Large beach with lots of fine sand. There are also toilets, showers and plenty of parking spaces. The swell is a bit rougher here, so be careful.
The Pipiwai Trail hike is one of the most popular in all of Maui. The hike leads to the Waimoku Waterfall, which is located in the Haleakalā National Park and therefore costs $30 entrance fee per car, no matter how many people are in it. You can buy tickets online here.
From the official parking lot, it takes about an hour to reach the end of the hike, the spectacular Waimoku Waterfall. On the way you will pass the ʻOheʻo Gulch waterfall, a huge banyan tree and a bamboo forest.
The Pipiwai hike is not difficult to walk, but when it rains – which is relatively common on Maui – it is extremely muddy. So you should wear sturdy shoes.
The waterfall itself is really beautiful, and when it rains it often consists of several watercourses that pour down into the valley side by side from a height of over 120 meters. A real highlight on Maui.
Read also: All about the Pipiwai Trail on Maui
The many Waterfalls next to the Road to Hana
On the way you will encounter (mostly north of Hana) a lot of waterfalls. There are too many to mention here individually. But nevertheless they will be an important part of your Road to Hana trip. As mentioned above, it is very difficult to stop at the waterfalls, sometimes it is even completely forbidden.
Since often only one-lane bridges lead past the waterfalls, you can drive by here anyway only slowly and enjoy the view.
The Best Itinerary for the Road to Hana
You have theoretically 3 possibilities to drive the Road to Hana. You can drive from the north to Hana and turn around, you can drive from the south to Hana and turn around again. Or you can drive from north to south (or the other way around) and do all the highlights in one day.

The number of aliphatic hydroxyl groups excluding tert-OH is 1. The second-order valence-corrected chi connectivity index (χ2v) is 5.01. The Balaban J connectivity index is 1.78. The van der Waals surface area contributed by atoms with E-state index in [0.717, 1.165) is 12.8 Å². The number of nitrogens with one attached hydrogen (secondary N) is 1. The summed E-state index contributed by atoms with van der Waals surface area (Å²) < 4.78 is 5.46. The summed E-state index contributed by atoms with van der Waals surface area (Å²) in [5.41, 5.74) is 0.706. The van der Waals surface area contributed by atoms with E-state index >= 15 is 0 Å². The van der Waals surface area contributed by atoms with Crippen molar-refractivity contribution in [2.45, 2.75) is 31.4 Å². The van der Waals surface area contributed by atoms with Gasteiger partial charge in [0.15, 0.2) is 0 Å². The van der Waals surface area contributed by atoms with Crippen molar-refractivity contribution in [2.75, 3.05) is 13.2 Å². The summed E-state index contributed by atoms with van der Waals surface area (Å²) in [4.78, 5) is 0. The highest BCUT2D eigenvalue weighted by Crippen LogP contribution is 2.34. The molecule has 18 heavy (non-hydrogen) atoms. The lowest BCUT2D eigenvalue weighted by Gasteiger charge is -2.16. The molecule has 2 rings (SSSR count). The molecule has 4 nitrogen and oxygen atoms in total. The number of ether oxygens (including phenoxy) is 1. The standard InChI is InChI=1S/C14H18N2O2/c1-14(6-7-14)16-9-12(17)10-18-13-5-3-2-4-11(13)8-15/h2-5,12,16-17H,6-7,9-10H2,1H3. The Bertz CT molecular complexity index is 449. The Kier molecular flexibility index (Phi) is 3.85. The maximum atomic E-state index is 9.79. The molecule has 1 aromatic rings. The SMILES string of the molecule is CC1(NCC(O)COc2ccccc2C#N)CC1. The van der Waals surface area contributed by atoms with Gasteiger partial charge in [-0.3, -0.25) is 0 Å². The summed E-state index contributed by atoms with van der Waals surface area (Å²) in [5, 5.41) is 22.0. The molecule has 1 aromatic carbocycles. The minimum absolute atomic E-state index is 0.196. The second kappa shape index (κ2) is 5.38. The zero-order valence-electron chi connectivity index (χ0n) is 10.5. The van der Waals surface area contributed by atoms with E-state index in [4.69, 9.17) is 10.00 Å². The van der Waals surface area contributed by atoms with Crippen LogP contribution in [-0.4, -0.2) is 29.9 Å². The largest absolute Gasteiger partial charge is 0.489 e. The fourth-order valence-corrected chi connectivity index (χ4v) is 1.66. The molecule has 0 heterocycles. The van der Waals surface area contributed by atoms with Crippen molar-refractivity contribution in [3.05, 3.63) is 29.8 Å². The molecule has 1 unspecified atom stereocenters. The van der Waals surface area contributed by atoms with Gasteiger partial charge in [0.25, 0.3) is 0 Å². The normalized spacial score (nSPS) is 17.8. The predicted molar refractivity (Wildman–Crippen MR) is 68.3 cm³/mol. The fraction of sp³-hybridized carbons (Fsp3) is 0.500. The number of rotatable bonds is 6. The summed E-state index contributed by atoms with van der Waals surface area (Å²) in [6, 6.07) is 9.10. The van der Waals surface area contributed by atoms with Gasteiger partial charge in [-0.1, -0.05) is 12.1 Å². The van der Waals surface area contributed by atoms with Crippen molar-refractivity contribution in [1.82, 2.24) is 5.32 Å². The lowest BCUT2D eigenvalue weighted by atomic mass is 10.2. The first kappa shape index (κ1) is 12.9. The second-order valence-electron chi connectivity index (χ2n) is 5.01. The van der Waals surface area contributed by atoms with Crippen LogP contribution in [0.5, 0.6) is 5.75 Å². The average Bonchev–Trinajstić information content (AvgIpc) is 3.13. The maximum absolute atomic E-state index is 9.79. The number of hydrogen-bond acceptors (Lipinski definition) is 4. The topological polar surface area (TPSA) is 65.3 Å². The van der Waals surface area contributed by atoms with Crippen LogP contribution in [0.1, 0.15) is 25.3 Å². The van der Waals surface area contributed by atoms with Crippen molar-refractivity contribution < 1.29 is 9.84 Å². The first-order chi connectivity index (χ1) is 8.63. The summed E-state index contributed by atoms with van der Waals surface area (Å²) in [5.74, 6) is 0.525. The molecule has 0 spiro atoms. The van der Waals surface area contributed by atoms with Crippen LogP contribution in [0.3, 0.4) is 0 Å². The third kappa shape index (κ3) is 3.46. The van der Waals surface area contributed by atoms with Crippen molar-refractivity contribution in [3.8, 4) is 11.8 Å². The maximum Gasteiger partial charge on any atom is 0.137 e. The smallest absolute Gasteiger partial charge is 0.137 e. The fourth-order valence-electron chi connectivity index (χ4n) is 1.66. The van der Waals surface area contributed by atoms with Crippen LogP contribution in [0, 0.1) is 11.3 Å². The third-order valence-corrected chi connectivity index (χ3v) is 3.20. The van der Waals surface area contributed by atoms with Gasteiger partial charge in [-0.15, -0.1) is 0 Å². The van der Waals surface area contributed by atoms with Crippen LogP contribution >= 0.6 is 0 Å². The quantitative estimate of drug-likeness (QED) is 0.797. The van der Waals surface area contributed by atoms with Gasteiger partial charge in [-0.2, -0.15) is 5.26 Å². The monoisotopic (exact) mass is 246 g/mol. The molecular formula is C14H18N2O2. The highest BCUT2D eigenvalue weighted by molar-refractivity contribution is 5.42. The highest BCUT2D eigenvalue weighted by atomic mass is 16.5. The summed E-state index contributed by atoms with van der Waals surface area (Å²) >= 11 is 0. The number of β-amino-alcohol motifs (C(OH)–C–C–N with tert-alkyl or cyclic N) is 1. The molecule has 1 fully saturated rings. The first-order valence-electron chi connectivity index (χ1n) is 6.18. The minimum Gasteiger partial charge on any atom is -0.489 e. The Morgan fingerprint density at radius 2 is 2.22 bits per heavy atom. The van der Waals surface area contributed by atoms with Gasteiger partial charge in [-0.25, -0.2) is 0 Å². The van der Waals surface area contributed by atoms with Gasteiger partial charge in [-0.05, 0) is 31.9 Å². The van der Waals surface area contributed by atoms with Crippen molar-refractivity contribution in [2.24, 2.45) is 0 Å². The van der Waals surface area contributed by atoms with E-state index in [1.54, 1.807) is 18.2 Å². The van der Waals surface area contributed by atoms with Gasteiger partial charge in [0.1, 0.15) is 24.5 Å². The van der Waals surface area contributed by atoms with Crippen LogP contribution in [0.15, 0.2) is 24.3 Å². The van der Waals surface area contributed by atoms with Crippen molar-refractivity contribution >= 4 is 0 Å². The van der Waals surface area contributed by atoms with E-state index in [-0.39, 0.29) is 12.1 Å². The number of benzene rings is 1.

Our tip: We recommend to do the whole loop in one day. And in our opinion you should start from the south, because then you can do the Pipiwai Trail first and are almost alone on the hike.
If you have a lot of time on Maui, you can of course spend 2 days on the Road to Hana. But since it is a long way from central Maui, we would recommend you to stay overnight in Hana. Otherwise it is just too much driving.
Option #1: From the North to Hana and back
With this route you drive from the north in the direction of Hana. This is the “normal” route that most tourists take. And most of them take the same route back. On the route you see the typical Road to Hana with all its highlights and also the 600 curves.
Variant #2: From the South to Hana and back
This is the rather untypical route, because you approach Hana from the south. This route is scenically totally different from the northern route. There is no tropical rainforest waiting for you to pass through. Instead, you will see wide green landscapes in the beginning and narrow coastal roads directly at the sea later on.
Variant #3: Drive the Complete Loop | Our Recommendation
If you don’t have much time on Maui, we recommend you to drive the complete route from the north to the south. This sounds like a lot at first, but the distance traveled is just as long as if you take the northern route to Hana and back.
If you just keep driving after Hana, you will really see all the highlights of the Road to Hana, experience 2 completely different landscapes and still not drive unnecessarily much.
Overnight Stay in Hana
If you have enough time on Maui, it is worth to spend 2 days on the Road to Hana. There are not only many sights to see, but also the road is very long. The only possibility to stay overnight on the Road to Hana is in the small town of Hana.
Hotel Recommendation in Hana
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At this charming accommodation* in Hana, you'll stay in beautiful studios in the middle of the Maui jungle.